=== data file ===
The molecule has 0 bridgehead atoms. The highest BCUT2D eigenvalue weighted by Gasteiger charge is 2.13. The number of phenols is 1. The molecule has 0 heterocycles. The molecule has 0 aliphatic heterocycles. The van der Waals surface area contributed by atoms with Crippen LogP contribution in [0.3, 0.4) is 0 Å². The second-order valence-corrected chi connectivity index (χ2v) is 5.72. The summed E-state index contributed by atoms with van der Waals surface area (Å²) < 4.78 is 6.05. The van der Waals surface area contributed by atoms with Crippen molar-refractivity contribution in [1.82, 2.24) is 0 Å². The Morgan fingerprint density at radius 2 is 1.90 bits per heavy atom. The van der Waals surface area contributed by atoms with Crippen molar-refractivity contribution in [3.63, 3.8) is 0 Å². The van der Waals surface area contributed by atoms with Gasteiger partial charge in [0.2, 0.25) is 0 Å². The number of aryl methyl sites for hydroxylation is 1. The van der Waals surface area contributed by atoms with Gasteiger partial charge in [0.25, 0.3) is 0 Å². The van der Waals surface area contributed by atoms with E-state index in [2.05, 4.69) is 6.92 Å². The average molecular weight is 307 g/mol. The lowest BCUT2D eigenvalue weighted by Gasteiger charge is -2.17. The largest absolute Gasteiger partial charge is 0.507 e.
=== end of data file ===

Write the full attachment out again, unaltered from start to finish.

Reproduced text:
The molecule has 0 bridgehead atoms. The highest BCUT2D eigenvalue weighted by Gasteiger charge is 2.13. The number of phenols is 1. The molecule has 0 heterocycles. The molecule has 0 aliphatic heterocycles. The van der Waals surface area contributed by atoms with Crippen LogP contribution in [0.3, 0.4) is 0 Å². The second-order valence-corrected chi connectivity index (χ2v) is 5.72. The summed E-state index contributed by atoms with van der Waals surface area (Å²) < 4.78 is 6.05. The van der Waals surface area contributed by atoms with Crippen molar-refractivity contribution in [1.82, 2.24) is 0 Å². The Morgan fingerprint density at radius 2 is 1.90 bits per heavy atom. The van der Waals surface area contributed by atoms with Crippen molar-refractivity contribution in [3.63, 3.8) is 0 Å². The van der Waals surface area contributed by atoms with Gasteiger partial charge in [0.2, 0.25) is 0 Å². The number of aryl methyl sites for hydroxylation is 1. The van der Waals surface area contributed by atoms with Gasteiger partial charge in [0.25, 0.3) is 0 Å². The van der Waals surface area contributed by atoms with E-state index in [2.05, 4.69) is 6.92 Å². The average molecular weight is 307 g/mol. The lowest BCUT2D eigenvalue weighted by Gasteiger charge is -2.17. The largest absolute Gasteiger partial charge is 0.507 e.